Organised by The African Tax Administration Forum (ATAF), a platform to promote and facilitate mutual cooperation among African Tax Administrations with the aim of improving the efficacy of their tax legislation and administrations.
ATAF HIGH-LEVEL TAX POLICY DIALOGUE: ENSURING AFRICA’S VOICE IN THE DEBATE ON TAXING THE DIGITAL ECONOMY
The African Tax Administration Forum (ATAF), together with the Zimbabwe Revenue Authority (RRA), and supported by the African Development Bank (AfDB) is organising a high-level dialogue on the nexus between tax policy and tax administration to discuss the tax policy and administration considerations of taxation of the digital economy and new emerging frontiers. Following a successful mandate renewal by the membership of ATAF in last year’s annual event, this year, ATAF will be prioritising an African response to the taxation of the digital economy.
Many African countries have reported concerns about the tax challenges they face as their economies become increasingly digitalised. Digitalisation enables multinational enterprises (MNEs) to carry out business in African countries with no or very limited physical presence. This makes it difficult for African countries to establish taxing rights over the profits the MNE is making from the business activities it carried out. In the era of a globalised economy, Africa is also providing convenience to its citizens through e-commerce. Global digital-based communications cut across territorial borders and create a realm of human activity that challenges the feasibility and legitimacy of laws based on geographic boundaries.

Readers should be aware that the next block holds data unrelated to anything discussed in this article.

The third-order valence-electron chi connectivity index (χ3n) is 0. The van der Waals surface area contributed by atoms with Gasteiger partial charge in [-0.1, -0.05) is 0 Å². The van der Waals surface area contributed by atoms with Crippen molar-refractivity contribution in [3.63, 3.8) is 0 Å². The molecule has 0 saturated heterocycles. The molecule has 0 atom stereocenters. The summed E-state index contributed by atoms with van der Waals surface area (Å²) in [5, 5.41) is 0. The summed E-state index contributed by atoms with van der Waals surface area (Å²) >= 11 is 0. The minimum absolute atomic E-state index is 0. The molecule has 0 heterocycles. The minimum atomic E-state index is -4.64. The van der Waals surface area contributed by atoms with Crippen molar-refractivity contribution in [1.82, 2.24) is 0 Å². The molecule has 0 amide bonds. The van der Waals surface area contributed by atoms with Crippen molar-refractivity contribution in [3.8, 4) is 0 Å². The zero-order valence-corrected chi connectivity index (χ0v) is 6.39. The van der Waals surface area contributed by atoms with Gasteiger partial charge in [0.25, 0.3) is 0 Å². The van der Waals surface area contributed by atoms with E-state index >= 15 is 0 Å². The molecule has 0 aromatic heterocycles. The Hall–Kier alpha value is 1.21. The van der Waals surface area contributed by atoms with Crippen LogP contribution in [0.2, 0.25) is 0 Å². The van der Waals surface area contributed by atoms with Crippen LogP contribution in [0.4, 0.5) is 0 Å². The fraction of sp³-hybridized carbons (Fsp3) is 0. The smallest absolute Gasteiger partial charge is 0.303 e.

This especially pertains to transactions that are conducted electronically (e-commerce) over the internet, which ignore international boundaries since “place” has little meaning in the networked world. E-commerce changes the distribution of taxable activities; it poses challenges to the jurisdiction to tax income and alters the balance of taxing authority, and results in the erosion of countries’ tax bases. E-commerce creates difficulties in the identification and location of taxpayers, and the identification and verification of taxable transactions. Not forgetting to mention, the ability to establish a link between taxpayers and their taxable transactions.
These difficulties create opportunities for tax avoidance. This is especially so with the development of various electronic payment methods such as Bitcoin. The challenges arising from digitalisation affect both direct and indirect taxes. On the direct tax aspect, the discussion is whether the current international tax rules sufficiently address the problems created by digital business such as social media, marketplace and search engine platforms. In terms of indirect taxes, the consumption of services can take place in various parts of the world creating a problem on where to tax consumption.
More information : https://ataftaxevents.org/index.php?page=event-details&event_id=19